If you understand the
fundamentals, you will be better able to keep
costs down, improve the
strength of your concrete,
and minimize cracking.
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Depending on the needs of the project, ready-mix suppliers can provide hundreds of different concrete mixes. In general, it’s a good idea to tell your supplier what the concrete will be used for, and follow the supplier’s recommendations for the appropriate mix. However, a builder should understand the way mix adjustments affect the concrete’s properties.
Figure A: Components of Concrete
At a minimum, concrete specifications will usually call out the compressive strength and water/cement ratio (Figure B), as well as the slump (Figure E). Concrete mixes can vary in the type and quantity of cement, the ratio of water to cement, the percentage of entrained air, and the size and grading of aggregates. You may also want to order concrete with various admixtures for special circumstances (see Admixtures, below).
Figure B: Selecting Residential Concrete
Figure C shows the five standard types of cement in use today.
Figure C: Types of Cement
Sand and gravel are the strongest and cheapest ingredients in concrete. It is most economical to use aggregate that is large and well-graded (containing a good proportion of various sizes from large to small), because this reduces the required volume of cement paste. If reinforcing steel will be spaced close together, or if concrete must be pumped, maximum gravel sizes may have to be reduced.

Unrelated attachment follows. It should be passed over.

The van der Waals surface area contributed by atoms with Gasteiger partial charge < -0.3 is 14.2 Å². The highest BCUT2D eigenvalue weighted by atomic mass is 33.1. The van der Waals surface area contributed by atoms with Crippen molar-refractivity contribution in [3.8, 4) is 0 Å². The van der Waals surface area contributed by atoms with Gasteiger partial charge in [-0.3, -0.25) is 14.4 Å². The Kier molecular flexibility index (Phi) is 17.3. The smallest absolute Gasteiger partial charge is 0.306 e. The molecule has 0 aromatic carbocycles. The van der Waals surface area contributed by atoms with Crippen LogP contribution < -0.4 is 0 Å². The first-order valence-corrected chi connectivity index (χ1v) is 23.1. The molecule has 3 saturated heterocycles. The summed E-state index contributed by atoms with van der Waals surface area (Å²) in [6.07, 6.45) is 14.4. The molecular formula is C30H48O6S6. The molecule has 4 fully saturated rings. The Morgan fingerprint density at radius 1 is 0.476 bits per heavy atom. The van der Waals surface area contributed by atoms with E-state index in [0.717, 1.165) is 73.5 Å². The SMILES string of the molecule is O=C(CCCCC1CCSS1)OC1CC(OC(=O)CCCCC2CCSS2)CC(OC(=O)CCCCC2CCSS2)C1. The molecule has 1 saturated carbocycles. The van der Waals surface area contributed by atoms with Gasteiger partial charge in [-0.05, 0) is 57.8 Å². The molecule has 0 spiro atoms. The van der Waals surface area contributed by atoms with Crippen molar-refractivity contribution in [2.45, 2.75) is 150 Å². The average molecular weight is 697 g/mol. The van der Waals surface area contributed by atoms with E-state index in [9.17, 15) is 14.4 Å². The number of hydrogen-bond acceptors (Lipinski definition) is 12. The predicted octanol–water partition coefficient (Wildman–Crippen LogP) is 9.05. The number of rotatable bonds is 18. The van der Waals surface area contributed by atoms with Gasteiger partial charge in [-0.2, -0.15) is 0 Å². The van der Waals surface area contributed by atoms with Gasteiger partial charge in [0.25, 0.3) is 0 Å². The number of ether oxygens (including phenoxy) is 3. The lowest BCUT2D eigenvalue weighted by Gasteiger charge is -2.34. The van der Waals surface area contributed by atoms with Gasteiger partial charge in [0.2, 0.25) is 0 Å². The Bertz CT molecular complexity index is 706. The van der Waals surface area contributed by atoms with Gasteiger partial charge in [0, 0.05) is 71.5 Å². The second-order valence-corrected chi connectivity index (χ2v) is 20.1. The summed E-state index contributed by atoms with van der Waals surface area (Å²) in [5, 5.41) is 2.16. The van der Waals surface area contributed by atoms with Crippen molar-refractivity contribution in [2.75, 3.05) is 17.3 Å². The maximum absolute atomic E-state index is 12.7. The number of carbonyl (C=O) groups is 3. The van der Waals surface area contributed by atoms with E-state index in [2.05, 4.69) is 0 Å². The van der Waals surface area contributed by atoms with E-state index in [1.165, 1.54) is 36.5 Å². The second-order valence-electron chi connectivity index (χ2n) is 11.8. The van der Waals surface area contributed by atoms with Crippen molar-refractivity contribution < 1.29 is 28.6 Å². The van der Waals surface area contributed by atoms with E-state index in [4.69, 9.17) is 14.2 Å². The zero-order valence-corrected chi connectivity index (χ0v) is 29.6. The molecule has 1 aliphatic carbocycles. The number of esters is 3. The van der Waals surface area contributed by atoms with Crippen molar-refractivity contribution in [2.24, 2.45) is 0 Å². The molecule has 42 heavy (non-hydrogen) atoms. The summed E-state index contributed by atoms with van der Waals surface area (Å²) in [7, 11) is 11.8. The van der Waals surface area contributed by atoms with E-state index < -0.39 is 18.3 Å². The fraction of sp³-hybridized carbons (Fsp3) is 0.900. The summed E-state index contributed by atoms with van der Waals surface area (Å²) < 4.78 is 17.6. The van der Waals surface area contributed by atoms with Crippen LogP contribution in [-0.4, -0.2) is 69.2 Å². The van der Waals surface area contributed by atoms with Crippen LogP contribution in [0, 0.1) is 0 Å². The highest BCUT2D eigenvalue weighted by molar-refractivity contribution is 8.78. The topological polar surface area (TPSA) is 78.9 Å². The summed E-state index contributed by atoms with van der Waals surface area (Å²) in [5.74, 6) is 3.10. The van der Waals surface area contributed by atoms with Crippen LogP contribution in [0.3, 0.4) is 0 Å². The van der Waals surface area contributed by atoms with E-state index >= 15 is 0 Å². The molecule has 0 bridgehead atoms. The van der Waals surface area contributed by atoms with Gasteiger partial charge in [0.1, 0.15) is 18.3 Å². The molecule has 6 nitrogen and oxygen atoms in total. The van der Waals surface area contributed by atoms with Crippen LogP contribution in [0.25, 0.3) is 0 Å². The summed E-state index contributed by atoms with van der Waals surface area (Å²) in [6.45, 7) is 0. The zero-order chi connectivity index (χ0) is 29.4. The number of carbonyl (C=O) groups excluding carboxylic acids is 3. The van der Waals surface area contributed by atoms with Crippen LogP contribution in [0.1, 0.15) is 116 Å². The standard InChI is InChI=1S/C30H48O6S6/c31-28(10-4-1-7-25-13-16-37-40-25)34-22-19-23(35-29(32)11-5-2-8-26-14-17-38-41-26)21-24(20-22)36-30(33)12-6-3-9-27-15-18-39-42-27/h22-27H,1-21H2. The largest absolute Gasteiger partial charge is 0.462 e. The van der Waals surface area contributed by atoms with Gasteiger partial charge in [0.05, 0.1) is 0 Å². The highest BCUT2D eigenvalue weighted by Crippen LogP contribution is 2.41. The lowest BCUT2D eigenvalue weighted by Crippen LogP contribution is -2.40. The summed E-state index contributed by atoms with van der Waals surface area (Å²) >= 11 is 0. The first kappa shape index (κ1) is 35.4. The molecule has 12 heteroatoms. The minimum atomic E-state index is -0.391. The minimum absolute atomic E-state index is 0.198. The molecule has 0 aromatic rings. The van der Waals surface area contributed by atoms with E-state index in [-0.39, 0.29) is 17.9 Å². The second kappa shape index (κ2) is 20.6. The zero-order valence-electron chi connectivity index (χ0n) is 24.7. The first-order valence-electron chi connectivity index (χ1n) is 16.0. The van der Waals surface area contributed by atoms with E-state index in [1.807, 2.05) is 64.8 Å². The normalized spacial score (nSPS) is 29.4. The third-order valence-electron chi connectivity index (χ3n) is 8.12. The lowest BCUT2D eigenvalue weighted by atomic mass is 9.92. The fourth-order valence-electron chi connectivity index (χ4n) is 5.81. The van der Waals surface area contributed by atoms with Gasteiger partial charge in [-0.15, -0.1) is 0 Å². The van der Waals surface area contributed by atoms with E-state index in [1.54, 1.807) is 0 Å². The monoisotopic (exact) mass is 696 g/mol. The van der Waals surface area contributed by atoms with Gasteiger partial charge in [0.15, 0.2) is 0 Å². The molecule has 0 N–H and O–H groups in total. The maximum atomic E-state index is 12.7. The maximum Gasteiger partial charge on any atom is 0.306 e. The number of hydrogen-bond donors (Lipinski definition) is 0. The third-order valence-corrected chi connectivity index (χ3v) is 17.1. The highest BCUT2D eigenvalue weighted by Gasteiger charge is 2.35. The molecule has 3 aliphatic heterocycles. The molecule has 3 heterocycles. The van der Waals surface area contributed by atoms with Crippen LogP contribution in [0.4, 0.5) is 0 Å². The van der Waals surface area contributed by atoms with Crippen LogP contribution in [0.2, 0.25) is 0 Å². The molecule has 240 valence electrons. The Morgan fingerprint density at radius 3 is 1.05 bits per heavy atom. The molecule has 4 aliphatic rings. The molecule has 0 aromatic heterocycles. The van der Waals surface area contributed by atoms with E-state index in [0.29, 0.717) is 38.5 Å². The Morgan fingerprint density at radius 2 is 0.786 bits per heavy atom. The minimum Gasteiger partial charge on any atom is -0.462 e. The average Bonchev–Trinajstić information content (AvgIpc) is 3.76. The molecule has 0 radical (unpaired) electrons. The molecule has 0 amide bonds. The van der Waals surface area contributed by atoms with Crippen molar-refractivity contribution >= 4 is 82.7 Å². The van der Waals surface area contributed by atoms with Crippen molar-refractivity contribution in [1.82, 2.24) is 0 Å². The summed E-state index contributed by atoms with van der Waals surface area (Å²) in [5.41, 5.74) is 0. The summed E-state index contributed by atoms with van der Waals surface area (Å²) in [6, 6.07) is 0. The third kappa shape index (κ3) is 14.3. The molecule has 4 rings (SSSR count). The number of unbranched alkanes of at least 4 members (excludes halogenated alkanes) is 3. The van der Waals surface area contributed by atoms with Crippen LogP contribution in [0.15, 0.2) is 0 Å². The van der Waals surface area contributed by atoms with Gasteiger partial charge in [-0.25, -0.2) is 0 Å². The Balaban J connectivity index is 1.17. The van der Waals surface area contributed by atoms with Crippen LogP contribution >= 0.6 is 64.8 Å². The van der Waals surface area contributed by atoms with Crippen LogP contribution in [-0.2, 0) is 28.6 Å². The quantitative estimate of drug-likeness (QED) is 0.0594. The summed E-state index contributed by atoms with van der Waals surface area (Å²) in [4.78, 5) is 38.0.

Using more fine sand makes a concrete mix “creamier” and makes it easier to achieve a smooth finish; however, the mix will require more water, and therefore should have more cement added for adequate strength.
Water used to mix concrete should be clean enough to drink. Adding water to a concrete mix can weaken concrete. Follow water/cement ratio guidelines below.
The ratio of water to cement should be strictly controlled to ensure that the concrete reaches the specified strength (Figure D).
On site, add the minimum amount of water needed to make the concrete workable. More water makes the concrete easier to handle, but also makes it much weaker and more prone to shrinkage and cracking (Figure D).
Figure D: Effect of Adding Water to Concrete
Figure E: Concrete Slump
Air entraining creates billions of microscopic air voids in hardened concrete, which serve to absorb the pressures caused by expanding ice or de-icing salts. Most ready-mix suppliers today add an air-entraining admixture to a standard cement mix.
Air entrainment is crucial for exposed concrete in cold climates, but it is recommended for almost all concrete, even in mild climates, because it reduces water demand, improves workability, reduces segregation of aggregate, and reduces bleeding of excess water. Recommended entrained-air percentages for different weather exposures are shown in Figure F. Refer to the map in Figure G for exposure regions throughout the continental United States.
Figure F: Recommended Air Entrainment for Residential Concrete
Figure G: Weather Exposure Regions for Residential Concrete
Finishing air-entrained concrete. A concrete finisher may wait for bleed water to evaporate before starting to trowel the surface, but when concrete is air-entrained, bleed water may not appear. Excess water should still be allowed to evaporate from beneath the surface for a time before troweling begins — otherwise, water may be trapped just below a hard surface skin and cause later scaling or flaking.